The western coast of Ecuador has undergone unimaginable tragedy. A little over seven hundred people have been certified as dead. Over two-and-half thousand people have been injured. About seven thousand buildings have collapsed. More than 26,000 people are living in tents--the Chinese government has donated nearly 10,000 tents. There have been over 800 aftershock rumbles, some as high as 6.0.
Four years ago I walked the streets of idyllic Puerto Lopez, which has a magnificent bay and glorious crescent beach. Now most of this charming resort town is mostly rubble with bodies, alive or dead, under cement blocks and steel girders. The garrulous beachside bars and languid cafes have disappeared. Hotels and businesses remain vacant amid implacable destruction. The town is a monument to refuse.
I stayed at the German-owned Hosteria La Terraza, which since then has become quite expensive. The hostel featured a swimming pool with a hillside mirage that over-looked the Pacific Ocean. From the middle of the pool it appeared as if the pool was seamlessly connected to the ocean, which was a mile away. The wooden cabins were primitive but charming. Plunging sunsets were unforgettable eye-popping postcards. Now there are no tourists, sun-glass hawkers, ceramic mask sellers, seaside bathers. There are only tears and gut-wrenching wails. Silence, not laughter, reigns. Puerto Lopez is just one of hundreds of towns destroyed by the 7.8 earthquake.
The Red Cross and Blue Cross have been mobilized, along with 10,000 Ecuadorian soldiers, yet the task remains immense. Venezuela, Colombia, and Chile as well as ten other countries have offered aid. The United States is sending food and a fleet of army corps engineers. One American and two Canadians are confirmed dead. People dig out bodies from collapsed buildings everywhere. Global Giving, https://www.globalgiving.org/projects/ecuador-earthquake-relief-fund/, in Washington, DC, has raised about $30, 000, yet this is a drop in the bucket. Damage is estimated at several billion dollars.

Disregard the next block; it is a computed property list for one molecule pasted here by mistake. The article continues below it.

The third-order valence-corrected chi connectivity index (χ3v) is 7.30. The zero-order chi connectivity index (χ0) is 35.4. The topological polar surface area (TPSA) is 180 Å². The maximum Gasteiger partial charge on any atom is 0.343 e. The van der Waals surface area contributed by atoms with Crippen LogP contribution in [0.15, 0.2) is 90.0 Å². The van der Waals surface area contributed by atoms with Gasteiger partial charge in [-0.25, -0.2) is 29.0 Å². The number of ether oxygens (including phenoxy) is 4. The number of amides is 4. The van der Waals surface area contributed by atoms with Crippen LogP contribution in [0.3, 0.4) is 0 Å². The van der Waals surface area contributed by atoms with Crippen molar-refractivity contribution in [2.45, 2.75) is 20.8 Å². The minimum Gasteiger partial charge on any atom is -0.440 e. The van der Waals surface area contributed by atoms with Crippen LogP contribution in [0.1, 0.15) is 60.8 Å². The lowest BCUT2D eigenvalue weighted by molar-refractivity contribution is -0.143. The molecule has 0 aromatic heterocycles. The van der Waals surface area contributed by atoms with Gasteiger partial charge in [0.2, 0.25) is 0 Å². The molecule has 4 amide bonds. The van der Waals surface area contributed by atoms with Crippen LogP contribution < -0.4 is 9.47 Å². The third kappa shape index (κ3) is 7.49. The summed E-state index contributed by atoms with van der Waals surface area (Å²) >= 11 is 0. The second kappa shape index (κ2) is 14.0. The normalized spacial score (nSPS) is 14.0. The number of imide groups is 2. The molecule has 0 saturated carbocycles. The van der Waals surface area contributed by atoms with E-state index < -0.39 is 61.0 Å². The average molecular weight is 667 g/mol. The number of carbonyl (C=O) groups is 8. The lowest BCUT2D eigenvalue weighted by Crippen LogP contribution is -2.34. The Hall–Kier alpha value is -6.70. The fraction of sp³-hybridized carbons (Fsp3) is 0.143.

Last week, I accompanied a friend on a mission of mercy to Babahoyo, the tenth largest city in Ecuador. He donated funds from a small Foundation for the building of a school to teach local boys practical skills in plumbing, electricity, carpentry, house building. We met the local priest at the new gleaming bus terminal that was less than two years old. Built by the central government, it was the pride of the city. The terminal was one of the most impressive and efficient bus terminals I have ever been in. Now it is nothing but rubble. This situation repeats hundredfold for over a hundred miles along the west coast. Babahoyo is situated inland, a three hour ride from the coast.
Such is the enormity of the calamity which reaches even into the high Andes itself, especially the capital of the country, Quito, where severe water shortages and power shortages challenge many citizens. In a country that revels in an abundance of water, potable drinking water has suddenly become the most desired commodity. In Portoviejo a man buried under rubble used his cellphone to call his mother. Firefighters from Bogota, Colombia, pulled him from the rubble. Many people remain missing. There have been over 300 aftershocks and more are expected. As each hour passes, hope for missing survivors dwindles.
In the city of Manta, 33-year-old Sister Clare Theresa Crockett from Londonderry, Ireland, was leading a group of young trainee nuns to safety at a school where she worked when a stairwell collapsed. She and five of the young postulants died. Three injured nuns were rescued from the rubble.
Locally, here in Cuenca (which has not been affected), the population has generously responded with collections of clothes, water, and money from all of the Sunday church services in this city of half a million, which has 52 churches. But the first shipment of clothes in a truck from Cuenca was hi-jacked at gun-point in the mountains by a couple of Colombian thugs before the truck could reach stricken Guayaquil on the coast.
This remains a tragedy that is just beginning.